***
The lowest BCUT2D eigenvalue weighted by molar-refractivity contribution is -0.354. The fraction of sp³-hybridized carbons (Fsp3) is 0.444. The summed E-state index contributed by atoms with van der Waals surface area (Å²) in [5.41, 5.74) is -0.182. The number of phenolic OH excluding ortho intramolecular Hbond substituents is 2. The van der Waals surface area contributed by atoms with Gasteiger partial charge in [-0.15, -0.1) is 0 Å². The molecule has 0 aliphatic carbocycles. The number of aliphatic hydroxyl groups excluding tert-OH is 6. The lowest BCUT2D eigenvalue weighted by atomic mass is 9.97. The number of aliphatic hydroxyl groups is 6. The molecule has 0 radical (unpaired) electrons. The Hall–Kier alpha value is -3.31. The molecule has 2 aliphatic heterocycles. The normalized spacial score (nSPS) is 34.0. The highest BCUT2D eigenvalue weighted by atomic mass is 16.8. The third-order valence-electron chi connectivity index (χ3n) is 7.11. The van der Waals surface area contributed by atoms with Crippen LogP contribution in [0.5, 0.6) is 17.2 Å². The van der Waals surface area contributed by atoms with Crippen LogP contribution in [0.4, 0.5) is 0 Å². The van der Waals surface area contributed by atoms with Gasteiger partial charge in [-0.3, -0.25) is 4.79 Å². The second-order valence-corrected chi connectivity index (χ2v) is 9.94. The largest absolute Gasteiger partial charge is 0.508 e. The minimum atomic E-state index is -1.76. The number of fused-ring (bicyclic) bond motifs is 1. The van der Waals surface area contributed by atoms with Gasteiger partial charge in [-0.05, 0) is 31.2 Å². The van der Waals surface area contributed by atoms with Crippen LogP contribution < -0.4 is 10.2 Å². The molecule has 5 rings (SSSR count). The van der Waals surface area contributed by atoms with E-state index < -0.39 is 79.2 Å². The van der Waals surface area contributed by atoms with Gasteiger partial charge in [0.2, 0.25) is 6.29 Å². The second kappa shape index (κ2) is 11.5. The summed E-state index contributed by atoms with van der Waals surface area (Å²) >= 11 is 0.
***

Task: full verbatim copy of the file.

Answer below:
The lowest BCUT2D eigenvalue weighted by molar-refractivity contribution is -0.354. The fraction of sp³-hybridized carbons (Fsp3) is 0.444. The summed E-state index contributed by atoms with van der Waals surface area (Å²) in [5.41, 5.74) is -0.182. The number of phenolic OH excluding ortho intramolecular Hbond substituents is 2. The van der Waals surface area contributed by atoms with Gasteiger partial charge in [-0.15, -0.1) is 0 Å². The molecule has 0 aliphatic carbocycles. The number of aliphatic hydroxyl groups excluding tert-OH is 6. The lowest BCUT2D eigenvalue weighted by atomic mass is 9.97. The number of aliphatic hydroxyl groups is 6. The molecule has 0 radical (unpaired) electrons. The Hall–Kier alpha value is -3.31. The molecule has 2 aliphatic heterocycles. The normalized spacial score (nSPS) is 34.0. The highest BCUT2D eigenvalue weighted by atomic mass is 16.8. The third-order valence-electron chi connectivity index (χ3n) is 7.11. The van der Waals surface area contributed by atoms with Crippen LogP contribution in [0.5, 0.6) is 17.2 Å². The van der Waals surface area contributed by atoms with Crippen LogP contribution in [0.4, 0.5) is 0 Å². The van der Waals surface area contributed by atoms with Gasteiger partial charge in [-0.3, -0.25) is 4.79 Å². The second-order valence-corrected chi connectivity index (χ2v) is 9.94. The largest absolute Gasteiger partial charge is 0.508 e. The minimum atomic E-state index is -1.76. The number of fused-ring (bicyclic) bond motifs is 1. The van der Waals surface area contributed by atoms with Gasteiger partial charge in [-0.05, 0) is 31.2 Å². The van der Waals surface area contributed by atoms with Crippen LogP contribution < -0.4 is 10.2 Å². The molecule has 5 rings (SSSR count). The van der Waals surface area contributed by atoms with E-state index < -0.39 is 79.2 Å². The van der Waals surface area contributed by atoms with Gasteiger partial charge in [0.2, 0.25) is 6.29 Å². The second kappa shape index (κ2) is 11.5. The summed E-state index contributed by atoms with van der Waals surface area (Å²) >= 11 is 0.